#The same (asymmetric) design may be duplicated on both sides. Such flags can be manufactured by creating two identical through and through flags and then sewing them back to back, though this can affect the resulting combination's responsiveness to the wind. Depictions of such flags may be marked with the symbol , indicating the reverse is congruent to (rather than a mirror image of) the obverse.
#Rarely, the reverse design may differ, in whole or in part, from that of the obverse. Examples are the national flag of Paraguay, the flag of the U.S. state of Oregon, and the historical national flag of the Soviet Union. Depictions of such flags may be marked with the symbol .
Common designs on flags include crosses, stripes, and divisions of the surface, or "field", into bands or quarters — patterns and principles mainly derived from
heraldry. A heraldic coat of arms may also be flown as a banner of arms, as is done on both the state flag of Marylandand the flag of Kiribati.
flag of Libya, which consists of a rectangular field of green, is the only national flag using a single color and no design or insignia.
November 25, 2007, according to Guinness World Records.] ] The largest flag, as adjudicated by Guinness World Records, is an convert|18847|m2|sqft|abbr=on|sing=on flag of Israelmade by FilipinaGrace Galindez-Gupana and unfurled at Masada Airfieldin November 2007. [ [http://www.guinnessworldrecords.com/adjudications/071125_largest_flag.aspx Guinness World Records] ] [ [http://www.sunstar.com.ph/static/net/2008/01/25/pinay.honored.for.making.world.s.largest.flag.banner.(10.45.a.m.).html Sunnex news article] ] This flag plus 3 other gigantic national flags and 180 smaller flags of other countries were later sewn together by Gupana's multinational team to form the world's largest banner, covering an area of convert|54451|m2|sqft|abbr=on. [ [http://www.guinnessworldrecords.com/adjudications/071223_largest_banner_unfurled.aspx Guinness World Records] ]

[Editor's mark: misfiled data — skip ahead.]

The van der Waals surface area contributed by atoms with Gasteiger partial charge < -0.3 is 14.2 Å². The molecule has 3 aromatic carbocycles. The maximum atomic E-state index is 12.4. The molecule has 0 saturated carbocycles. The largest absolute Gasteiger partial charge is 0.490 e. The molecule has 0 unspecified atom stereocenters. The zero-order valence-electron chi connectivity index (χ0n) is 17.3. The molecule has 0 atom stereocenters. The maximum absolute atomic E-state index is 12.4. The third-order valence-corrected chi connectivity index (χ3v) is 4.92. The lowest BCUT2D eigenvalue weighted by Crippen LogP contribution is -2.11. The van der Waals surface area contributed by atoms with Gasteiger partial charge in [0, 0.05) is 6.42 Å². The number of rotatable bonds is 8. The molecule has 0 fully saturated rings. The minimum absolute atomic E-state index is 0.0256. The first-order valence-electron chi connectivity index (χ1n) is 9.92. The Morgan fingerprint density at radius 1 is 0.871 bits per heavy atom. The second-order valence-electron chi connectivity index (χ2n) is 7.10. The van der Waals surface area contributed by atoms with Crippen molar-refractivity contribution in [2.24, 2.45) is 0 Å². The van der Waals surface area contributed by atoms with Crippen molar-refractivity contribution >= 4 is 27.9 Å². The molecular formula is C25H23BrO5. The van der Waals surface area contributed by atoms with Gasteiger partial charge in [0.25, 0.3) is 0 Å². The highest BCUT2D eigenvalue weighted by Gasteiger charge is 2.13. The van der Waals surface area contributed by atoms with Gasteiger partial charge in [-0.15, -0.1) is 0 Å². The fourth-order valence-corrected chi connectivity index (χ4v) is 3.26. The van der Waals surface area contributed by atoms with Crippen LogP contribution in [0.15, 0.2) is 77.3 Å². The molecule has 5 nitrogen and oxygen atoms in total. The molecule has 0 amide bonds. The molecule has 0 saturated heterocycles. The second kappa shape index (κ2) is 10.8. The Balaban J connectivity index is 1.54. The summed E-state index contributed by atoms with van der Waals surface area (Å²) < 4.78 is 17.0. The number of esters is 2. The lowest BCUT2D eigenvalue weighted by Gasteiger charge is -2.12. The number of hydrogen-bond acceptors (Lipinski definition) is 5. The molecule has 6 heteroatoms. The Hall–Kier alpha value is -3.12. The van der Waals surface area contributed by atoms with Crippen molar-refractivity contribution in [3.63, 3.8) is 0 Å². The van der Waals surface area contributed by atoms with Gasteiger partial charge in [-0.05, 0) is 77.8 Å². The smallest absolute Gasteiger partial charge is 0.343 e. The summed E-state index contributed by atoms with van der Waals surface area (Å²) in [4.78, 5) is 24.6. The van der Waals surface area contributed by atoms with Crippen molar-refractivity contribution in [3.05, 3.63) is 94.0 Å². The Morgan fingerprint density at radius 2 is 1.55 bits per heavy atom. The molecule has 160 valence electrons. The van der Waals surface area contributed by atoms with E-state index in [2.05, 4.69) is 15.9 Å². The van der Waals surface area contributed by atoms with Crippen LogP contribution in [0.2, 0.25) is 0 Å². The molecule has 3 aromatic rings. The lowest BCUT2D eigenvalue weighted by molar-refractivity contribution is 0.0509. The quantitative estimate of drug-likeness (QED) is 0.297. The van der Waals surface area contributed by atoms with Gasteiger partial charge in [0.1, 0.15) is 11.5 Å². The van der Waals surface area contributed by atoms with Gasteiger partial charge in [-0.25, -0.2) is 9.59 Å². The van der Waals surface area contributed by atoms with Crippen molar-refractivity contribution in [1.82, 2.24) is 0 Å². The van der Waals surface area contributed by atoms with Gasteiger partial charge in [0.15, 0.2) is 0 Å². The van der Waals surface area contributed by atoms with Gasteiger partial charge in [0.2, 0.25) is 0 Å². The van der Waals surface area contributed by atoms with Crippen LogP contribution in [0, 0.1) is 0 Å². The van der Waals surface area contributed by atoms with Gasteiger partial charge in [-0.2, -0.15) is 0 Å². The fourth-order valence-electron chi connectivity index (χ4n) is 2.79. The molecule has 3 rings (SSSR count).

The largest flag regularly hoisted in the world is the Brazilian national flag flown in the Square of the Three Powers in
Brasilia, Brazilian capital. This flag weights about 600 kilograms (1,300 pounds) and has 7,000 square meters (70×100 m = 230×330 feet)Fact|date=July 2008 and had never went down since the capital inauguration.
Other large flags, in excess of convert|10000|m2 that have been constructed, appear in the following list.
Flags can play many different roles in religion. In
Buddhism, prayer flagsare used, usually in sets of five differently colored flags. Many national flags and other flags include religious symbols such as the cross, the crescent, or a reference to a patron saint. Flags are also adopted by religious groups and flags such as the Jain flagand the Christian flagare used to represent a whole religion.
Religion in national symbols.
As languages rarely have a flag designed to represent them [ [http://www.cs.tut.fi/~jkorpela/flags.html Why you should not use a flag as a symbol of language ] ] , it is a common practice, though unofficial, to use national flags to identify them. Examples of this use include:
* representing language skills of an individual, like a staff member of a company
* displaying available languages on a multilingual website or software.Though this can be done in an uncontroversial manner in some cases, this can easily lead to some problems for certain languages:
* languages generating
language dispute, such as Romanian and Moldavian which some consider two different languages; and
* languages spoken in more than one country, such as English, Arabic, French, German, Mandarin, Portuguese, Russian or Spanish.In this second case, common solutions include symbolising these languages by:
* the flag of the country where the language originated